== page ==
http://www.taubman-tapes.com/DVD_Contents.html
For $9.99 / month you can watch Golandsky Institute videos on their website. These are more current and succinct, although a lot of them get into repertoire, albeit with a technical emphasis. And there's quite a bit on YouTube.

I agree the Taubman tapes are pretty slow. It sort of makes sense when you consider that a pianist started getting their technique ingrained at around age 6 and by the time they question it they are probably an adult. A lot of basic movements need to be reconsidered. I was fortunate to work with Taubman-trained teachers directly and have them pinpoint the ways to reform my technique. Much faster.

Also, yes, there's not so very much in there directly applicable to guitar. I want this kind of approach for guitar but see it must not really exist.

guit-box
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Re: Johns Hopkins/Peobody stepping up for musicians health

Post by guit-box » Mon Oct 30, 2017 3:08 pm

There are some methods out there that are very detailed as far as guitar mechanics go, full-body stuff is usually an aside. The problem is, I think they convey much information that is just wrong. Aaron Shearer attempted to do this, and his books have some good info, but there's also information that I've proven wrong--through video analysis of what concert guitarists are actually doing. Shearer's "Principal of Uniform Direction of Movement" is totally wrong and not how any accomplished guitarist actually plays. The slow motion thread looks at pretty much every technical method out there and compares the claims to how concert guitarists are actually moving their fingers. The best advice is to do what they do, not what they say they do.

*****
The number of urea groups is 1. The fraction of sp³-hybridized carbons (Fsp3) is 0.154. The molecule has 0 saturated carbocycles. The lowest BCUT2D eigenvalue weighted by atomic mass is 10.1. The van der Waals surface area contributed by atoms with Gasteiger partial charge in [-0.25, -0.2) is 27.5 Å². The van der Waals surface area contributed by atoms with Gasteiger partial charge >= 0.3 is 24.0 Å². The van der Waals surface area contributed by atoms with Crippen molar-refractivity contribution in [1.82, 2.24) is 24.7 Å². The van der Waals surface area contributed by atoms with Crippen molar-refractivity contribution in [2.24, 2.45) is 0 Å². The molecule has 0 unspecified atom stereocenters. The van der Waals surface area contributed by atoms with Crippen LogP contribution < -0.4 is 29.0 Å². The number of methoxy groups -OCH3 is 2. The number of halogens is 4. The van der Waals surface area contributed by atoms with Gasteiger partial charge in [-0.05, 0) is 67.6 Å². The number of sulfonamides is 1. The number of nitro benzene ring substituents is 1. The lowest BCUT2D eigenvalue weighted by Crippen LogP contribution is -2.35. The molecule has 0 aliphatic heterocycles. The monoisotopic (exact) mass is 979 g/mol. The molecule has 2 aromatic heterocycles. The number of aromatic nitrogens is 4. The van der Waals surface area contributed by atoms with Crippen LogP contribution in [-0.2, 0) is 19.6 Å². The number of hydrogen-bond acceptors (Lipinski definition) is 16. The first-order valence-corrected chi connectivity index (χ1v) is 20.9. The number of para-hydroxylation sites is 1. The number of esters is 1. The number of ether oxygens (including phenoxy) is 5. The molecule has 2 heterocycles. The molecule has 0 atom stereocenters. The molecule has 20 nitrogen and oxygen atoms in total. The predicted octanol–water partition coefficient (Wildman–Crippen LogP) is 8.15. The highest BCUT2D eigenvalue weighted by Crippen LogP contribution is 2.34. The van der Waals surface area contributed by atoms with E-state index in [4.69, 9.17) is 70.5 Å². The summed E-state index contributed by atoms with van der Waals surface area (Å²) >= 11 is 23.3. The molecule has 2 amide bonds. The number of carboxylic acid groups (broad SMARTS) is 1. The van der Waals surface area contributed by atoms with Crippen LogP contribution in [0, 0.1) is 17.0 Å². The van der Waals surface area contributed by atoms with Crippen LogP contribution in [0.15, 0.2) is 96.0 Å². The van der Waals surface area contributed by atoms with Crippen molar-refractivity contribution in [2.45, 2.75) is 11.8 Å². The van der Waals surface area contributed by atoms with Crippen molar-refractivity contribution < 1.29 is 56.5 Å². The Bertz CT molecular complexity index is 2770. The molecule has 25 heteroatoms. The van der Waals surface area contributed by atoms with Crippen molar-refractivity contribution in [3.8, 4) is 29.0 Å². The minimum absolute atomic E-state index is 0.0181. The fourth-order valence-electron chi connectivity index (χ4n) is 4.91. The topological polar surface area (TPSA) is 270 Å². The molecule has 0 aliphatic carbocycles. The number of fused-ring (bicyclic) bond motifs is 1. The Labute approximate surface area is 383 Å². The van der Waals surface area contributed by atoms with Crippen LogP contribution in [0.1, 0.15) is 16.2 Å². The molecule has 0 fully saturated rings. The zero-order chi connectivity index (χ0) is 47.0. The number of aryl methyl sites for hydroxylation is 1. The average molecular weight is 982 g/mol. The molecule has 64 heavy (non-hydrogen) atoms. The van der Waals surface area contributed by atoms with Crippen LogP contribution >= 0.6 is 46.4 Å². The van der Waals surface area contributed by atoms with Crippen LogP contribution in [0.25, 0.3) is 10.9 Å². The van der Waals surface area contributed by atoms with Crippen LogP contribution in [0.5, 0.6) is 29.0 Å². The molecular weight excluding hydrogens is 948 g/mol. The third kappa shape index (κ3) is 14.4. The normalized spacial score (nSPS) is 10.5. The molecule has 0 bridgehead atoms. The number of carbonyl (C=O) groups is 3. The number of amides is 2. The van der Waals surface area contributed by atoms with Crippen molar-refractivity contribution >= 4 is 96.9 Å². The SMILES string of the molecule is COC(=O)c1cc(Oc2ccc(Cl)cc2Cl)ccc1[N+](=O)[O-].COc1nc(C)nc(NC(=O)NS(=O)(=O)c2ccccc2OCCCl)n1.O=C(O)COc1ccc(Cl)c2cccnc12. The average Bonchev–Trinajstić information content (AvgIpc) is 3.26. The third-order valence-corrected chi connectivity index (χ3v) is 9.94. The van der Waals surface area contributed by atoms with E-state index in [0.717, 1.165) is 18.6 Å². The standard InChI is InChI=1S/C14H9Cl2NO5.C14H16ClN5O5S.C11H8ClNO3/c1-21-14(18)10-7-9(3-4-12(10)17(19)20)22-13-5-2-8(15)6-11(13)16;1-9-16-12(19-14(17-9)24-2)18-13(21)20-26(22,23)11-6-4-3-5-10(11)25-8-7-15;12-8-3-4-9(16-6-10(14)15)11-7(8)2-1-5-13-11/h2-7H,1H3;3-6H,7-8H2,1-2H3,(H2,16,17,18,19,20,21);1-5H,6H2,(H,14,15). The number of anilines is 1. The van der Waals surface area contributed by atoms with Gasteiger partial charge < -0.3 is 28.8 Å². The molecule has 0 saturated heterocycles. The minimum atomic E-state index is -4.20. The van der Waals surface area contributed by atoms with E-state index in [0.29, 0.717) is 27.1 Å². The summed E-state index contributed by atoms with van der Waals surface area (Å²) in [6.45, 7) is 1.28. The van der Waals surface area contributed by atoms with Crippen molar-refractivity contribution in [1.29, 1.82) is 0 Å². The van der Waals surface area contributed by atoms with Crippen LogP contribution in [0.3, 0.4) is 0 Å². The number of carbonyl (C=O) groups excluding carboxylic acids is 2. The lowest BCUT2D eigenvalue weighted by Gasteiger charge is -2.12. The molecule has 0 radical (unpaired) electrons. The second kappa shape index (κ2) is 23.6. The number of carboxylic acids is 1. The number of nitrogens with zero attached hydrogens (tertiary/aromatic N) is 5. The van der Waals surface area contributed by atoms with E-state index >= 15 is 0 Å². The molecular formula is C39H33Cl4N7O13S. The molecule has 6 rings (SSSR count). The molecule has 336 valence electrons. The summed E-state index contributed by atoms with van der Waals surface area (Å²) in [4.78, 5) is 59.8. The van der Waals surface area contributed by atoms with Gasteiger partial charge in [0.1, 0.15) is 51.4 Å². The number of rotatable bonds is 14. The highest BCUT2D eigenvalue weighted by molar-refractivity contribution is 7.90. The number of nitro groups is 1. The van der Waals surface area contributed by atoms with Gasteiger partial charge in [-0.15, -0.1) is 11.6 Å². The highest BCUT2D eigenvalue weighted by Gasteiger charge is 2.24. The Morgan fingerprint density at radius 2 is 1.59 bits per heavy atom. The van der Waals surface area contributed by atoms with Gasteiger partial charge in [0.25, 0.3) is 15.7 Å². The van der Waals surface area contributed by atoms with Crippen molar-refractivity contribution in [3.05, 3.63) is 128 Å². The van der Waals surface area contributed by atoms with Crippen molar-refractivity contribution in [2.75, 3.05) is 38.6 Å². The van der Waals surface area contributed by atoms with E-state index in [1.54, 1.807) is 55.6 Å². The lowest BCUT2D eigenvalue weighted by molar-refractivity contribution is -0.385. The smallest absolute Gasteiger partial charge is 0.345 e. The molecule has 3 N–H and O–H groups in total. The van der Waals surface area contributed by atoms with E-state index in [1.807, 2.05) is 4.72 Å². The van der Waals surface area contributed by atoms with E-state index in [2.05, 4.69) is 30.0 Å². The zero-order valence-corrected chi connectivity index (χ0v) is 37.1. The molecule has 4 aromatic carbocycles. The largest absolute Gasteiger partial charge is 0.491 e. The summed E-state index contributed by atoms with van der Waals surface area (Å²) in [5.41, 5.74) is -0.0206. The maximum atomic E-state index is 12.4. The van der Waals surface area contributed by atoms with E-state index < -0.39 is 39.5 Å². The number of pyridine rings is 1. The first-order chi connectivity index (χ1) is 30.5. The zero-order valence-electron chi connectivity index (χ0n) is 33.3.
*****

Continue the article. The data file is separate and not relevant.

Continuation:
An eyewitness will often only see what he already believes to be true.

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AndreiKrylov
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Re: Johns Hopkins/Peobody stepping up for musicians health

Post by AndreiKrylov » Mon Oct 30, 2017 5:19 pm

A.Arcese wrote:
Sun Oct 29, 2017 5:45 pm
AndreiKrylov wrote:
Sun Oct 29, 2017 5:01 pm
Interesting article. For guitarists many health problems come from endless hours of very uncomfortable and ergonomically bad sitting position...but it is usually taboo to discuss fundamental things like that... I also think that if shape of guitar will be changed to make instrument more adjustable and convenient for our body and hands this may help too - yet this idea of changing guitar shape and construction would probably not be accepted too...